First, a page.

Author Archives: Web Design Relief Staff

Why You Need An Author News Page On Your Website | Web Design Relief

Have you considered creating a News Page on your author website? Don’t be too quick to dismiss the idea, even if you’re not a famous writer (yet!). Web Design Relief knows that all writers—from newbies to best-selling authors—can benefit from having an Author News Page on their websites.

But what if you think you don’t have any news to post? You may be surprised how much you really do have to share, and how much a News Page can help you!

What Is Considered “Newsworthy” For Your Author Website?

New publications. Do you have a new book about to hit shelves? Did a literary journal pick up one of your poems, stories, or essays? Announce this to your fans! We know authors tend to be more on the shy side and not naturally inclined to brag. But think of it less as bragging and more as sharing your good news—your readers are sure to be just as happy as you are! And they’ll want to celebrate with you.

Updates on your publication journey. There may be a long gap between when you announce your poem, story, essay, or book is going to be published and when it is actually published. So when publication finally happens, be sure to update your readers. You can also share important steps on your path to publication. Some ideas: signing your contract, learning your publication date, revealing your book cover—all newsworthy moments!

Book signings and readings. Giving public readings from your book and having book signing events are great ways to boost your sales and build your fan base. Plus, they’re fun (once you get the hang of them)! Of course you want as many fans—and potential new fans—as possible to attend your events, so get the word out on your Author News Page as soon as you know the details. You can also promote the event again as it gets closer.

Speaking engagements. You can also build your reputation as an author by sitting on panels, speaking at writing conferences and seminars, and so forth. These events let you use your expertise as a writer, and they’re excellent fodder for your author website’s News Page too! Just like book signings, nudge readers about the event as it gets closer—and remember to post the details as early as possible so that everyone interested can put it on their calendars.

Social media posts. If you’re worried about having enough “news” to regularly post on your author website’s News Page, consider integrating a social media feed or two into the page. Depending on which programs and widgets you choose, this could also ease some pressure on you—especially if you’re busy or not totally comfortable with social media. You’ll be posting updates in fewer places because your pages will sync automatically!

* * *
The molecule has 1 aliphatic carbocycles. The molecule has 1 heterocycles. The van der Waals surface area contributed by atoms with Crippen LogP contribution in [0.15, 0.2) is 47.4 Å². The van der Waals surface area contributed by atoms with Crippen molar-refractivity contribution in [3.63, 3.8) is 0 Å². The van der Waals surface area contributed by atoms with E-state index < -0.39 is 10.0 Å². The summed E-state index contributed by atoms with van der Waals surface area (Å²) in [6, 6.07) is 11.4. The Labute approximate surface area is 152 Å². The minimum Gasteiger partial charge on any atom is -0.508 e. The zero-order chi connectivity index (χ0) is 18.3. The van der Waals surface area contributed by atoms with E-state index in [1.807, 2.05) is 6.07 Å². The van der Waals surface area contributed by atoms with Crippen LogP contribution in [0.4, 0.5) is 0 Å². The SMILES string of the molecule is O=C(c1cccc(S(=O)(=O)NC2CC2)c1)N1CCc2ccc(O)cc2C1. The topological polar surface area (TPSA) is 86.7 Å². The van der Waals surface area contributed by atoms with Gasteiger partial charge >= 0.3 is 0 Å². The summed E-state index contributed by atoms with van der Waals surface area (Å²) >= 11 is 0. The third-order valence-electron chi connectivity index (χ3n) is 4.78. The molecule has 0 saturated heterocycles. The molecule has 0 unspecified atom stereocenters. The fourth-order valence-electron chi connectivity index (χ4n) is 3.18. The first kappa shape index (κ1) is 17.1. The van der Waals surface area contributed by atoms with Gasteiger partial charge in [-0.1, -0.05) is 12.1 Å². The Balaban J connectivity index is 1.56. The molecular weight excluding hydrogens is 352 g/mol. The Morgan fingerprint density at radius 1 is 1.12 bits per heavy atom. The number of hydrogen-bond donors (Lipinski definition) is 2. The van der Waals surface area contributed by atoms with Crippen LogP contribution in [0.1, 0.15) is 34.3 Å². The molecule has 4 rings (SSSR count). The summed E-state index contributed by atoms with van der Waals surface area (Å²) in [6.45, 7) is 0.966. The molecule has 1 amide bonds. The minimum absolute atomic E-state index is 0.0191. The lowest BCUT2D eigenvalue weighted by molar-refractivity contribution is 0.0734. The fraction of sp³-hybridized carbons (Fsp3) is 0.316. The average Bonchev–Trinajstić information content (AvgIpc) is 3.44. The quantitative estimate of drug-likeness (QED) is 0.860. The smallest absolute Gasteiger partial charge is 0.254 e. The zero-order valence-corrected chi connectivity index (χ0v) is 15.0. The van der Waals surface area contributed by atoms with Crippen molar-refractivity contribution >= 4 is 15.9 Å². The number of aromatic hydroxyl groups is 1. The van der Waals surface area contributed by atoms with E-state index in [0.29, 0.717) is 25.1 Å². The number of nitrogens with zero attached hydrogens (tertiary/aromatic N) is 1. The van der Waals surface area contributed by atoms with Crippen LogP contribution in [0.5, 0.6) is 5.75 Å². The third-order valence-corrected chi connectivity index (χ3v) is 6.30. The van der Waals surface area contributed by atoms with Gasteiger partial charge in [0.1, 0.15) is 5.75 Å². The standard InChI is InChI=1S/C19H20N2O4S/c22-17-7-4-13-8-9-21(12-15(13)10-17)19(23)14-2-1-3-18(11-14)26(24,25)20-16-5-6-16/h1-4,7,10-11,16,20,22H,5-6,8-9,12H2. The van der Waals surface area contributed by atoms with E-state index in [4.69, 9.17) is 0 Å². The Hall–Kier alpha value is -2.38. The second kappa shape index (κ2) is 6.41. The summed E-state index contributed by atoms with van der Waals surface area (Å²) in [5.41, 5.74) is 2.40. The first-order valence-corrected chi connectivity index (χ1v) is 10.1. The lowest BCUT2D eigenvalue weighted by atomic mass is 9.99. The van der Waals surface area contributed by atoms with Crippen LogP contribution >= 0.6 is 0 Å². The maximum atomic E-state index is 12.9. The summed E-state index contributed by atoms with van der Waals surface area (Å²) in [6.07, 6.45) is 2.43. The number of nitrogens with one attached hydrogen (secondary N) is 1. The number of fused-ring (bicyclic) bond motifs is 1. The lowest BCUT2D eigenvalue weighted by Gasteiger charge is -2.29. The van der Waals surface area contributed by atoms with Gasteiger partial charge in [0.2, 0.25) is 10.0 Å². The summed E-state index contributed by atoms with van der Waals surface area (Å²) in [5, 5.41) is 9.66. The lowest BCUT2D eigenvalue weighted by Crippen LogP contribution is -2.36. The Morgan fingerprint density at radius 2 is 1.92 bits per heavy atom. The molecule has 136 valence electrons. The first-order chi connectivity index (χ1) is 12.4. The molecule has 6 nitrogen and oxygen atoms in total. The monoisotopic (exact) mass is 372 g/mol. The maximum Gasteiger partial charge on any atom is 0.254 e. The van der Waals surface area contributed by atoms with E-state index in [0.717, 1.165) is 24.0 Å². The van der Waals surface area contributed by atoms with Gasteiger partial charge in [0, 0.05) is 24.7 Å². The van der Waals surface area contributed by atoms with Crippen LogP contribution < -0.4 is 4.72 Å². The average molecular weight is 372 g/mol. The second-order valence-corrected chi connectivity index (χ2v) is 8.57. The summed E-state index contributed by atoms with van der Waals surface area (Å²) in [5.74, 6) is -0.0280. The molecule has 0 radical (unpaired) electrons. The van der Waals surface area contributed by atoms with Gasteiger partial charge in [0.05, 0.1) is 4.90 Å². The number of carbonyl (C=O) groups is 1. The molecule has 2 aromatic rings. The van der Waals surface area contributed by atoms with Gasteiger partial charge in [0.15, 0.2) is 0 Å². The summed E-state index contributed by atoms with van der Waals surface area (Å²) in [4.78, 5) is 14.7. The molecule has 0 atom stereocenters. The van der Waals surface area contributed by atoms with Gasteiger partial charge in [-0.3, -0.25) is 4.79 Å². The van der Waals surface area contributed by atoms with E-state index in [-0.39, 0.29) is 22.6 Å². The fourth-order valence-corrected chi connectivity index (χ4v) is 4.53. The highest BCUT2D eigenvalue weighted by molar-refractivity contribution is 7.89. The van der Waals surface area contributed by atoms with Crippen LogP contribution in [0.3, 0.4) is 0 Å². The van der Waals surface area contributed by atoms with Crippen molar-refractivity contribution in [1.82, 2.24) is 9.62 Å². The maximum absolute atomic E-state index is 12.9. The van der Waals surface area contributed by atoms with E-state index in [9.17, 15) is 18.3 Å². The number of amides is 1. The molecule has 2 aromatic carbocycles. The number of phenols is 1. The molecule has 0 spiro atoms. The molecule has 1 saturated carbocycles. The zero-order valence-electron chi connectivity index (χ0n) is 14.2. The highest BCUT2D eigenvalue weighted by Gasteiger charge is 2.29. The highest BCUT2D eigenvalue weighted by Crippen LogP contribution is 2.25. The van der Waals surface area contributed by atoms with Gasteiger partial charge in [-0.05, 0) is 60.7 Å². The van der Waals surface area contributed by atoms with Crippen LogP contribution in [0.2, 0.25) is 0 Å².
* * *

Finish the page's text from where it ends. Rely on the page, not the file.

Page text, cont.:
How To Keep Your Information Safe On Your News Page

Host events only in public places. Bookstores, libraries, and even venues like cafés are perfect for author events. Once you plan them, definitely announce these events on your author website’s News Page right away—but be sure to only share the address of the event, not your own home address or contact info.

Be careful when you post photos. If you’re going to share photos of yourself at home—signing a contract, for example!—make sure the location can’t be accessed. Though geotagging can be incredibly helpful in the modern age for public events, it’s just not a good idea concerning your home address. To protect your safety, you shouldn’t post the town your home is in. This is something to also be careful about when using social media sites. Some social media sites strip out location info, but some do not. For example: Be sure to turn off Tweet Location if tweeting from home! 

For more tips on protecting your personal information on your author website—such as your email address, phone number, and legal name—check out this article! 

And Remember—You Have More News Than You Think!

Sure, a handful of best-selling authors will have national tours and fancy awards to post about—but literary agents and literary journal editors won’t expect that from every writer. Even smaller news is worth sharing—genuine connections and fan interactions matter so much more in the long run! Plus, these news items make readers feel like they’re really getting to know you.

Ready to build an author website with a News Page? Don’t worry if you’re not tech savvy—Web Design Relief is always here to help! Reach out for your free consultation to talk us through your vision and get a price quote today.

 

Question: Would you consider adding a News Page to your author website? What would your first post be?

How To Start A Book Review Blog—And Score Some Free Books! | Web Design Relief

If you are a ravenous book reader, you may be able to turn your passion for the written word (and your love of sharing your opinion) into a rewarding book review blog. Not only do book review bloggers get the satisfaction of reading and critiquing, they also often score free books from writers and publishers who want to generate some book review blogger buzz. Here’s what Web Design Relief wants you to know about how to start a book review blog!

How To Start Your Own Book Review Blog

Pinpoint a genre/readership. Although your reading tastes may run the gamut from quiet literary fiction to noisy international espionage thrillers, you may want to focus your book review blog on one specific genre. When you focus clearly on a particular target audience, you’ll have a better chance of connecting effectively with that specific readership.

Sharpen your hook. There are a lot of book review blogs out there. What makes yours stand out? Now is the time to think about how you might distinguish your blog from others.

  • Do you want to write a “shock jock” style book review blog that invites controversy by both delighting and enraging readers? Are you willing to risk being alienated by certain writers or book review-seeking publishers by having an in-your-face style that cuts to the heart of reader concerns?
  • Or do you prefer a milder, more moderate approach that focuses on the positive, supporting the authors who inspire you while choosing not to devote attention to those books that don’t spark your interest?